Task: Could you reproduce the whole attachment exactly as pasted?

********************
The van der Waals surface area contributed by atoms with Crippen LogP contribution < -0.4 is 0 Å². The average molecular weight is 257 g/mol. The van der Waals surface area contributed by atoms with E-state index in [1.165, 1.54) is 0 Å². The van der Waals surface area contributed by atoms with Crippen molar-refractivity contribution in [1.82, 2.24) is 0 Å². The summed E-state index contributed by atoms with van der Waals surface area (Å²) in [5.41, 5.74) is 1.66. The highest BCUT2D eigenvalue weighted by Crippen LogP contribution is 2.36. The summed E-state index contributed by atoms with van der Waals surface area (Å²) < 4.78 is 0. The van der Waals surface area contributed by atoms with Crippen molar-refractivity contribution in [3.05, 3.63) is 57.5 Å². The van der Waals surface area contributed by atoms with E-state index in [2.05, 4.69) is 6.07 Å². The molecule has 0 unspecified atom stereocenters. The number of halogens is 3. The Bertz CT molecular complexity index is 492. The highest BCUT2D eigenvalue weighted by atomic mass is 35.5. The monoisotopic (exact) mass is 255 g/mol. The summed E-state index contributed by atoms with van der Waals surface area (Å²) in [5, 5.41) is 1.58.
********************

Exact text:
The van der Waals surface area contributed by atoms with Crippen LogP contribution < -0.4 is 0 Å². The average molecular weight is 257 g/mol. The van der Waals surface area contributed by atoms with E-state index in [1.165, 1.54) is 0 Å². The van der Waals surface area contributed by atoms with Crippen molar-refractivity contribution in [1.82, 2.24) is 0 Å². The summed E-state index contributed by atoms with van der Waals surface area (Å²) in [5.41, 5.74) is 1.66. The highest BCUT2D eigenvalue weighted by Crippen LogP contribution is 2.36. The summed E-state index contributed by atoms with van der Waals surface area (Å²) < 4.78 is 0. The van der Waals surface area contributed by atoms with Crippen molar-refractivity contribution in [3.05, 3.63) is 57.5 Å². The van der Waals surface area contributed by atoms with E-state index in [2.05, 4.69) is 6.07 Å². The molecule has 0 unspecified atom stereocenters. The number of halogens is 3. The Bertz CT molecular complexity index is 492. The highest BCUT2D eigenvalue weighted by atomic mass is 35.5. The monoisotopic (exact) mass is 255 g/mol. The summed E-state index contributed by atoms with van der Waals surface area (Å²) in [5, 5.41) is 1.58.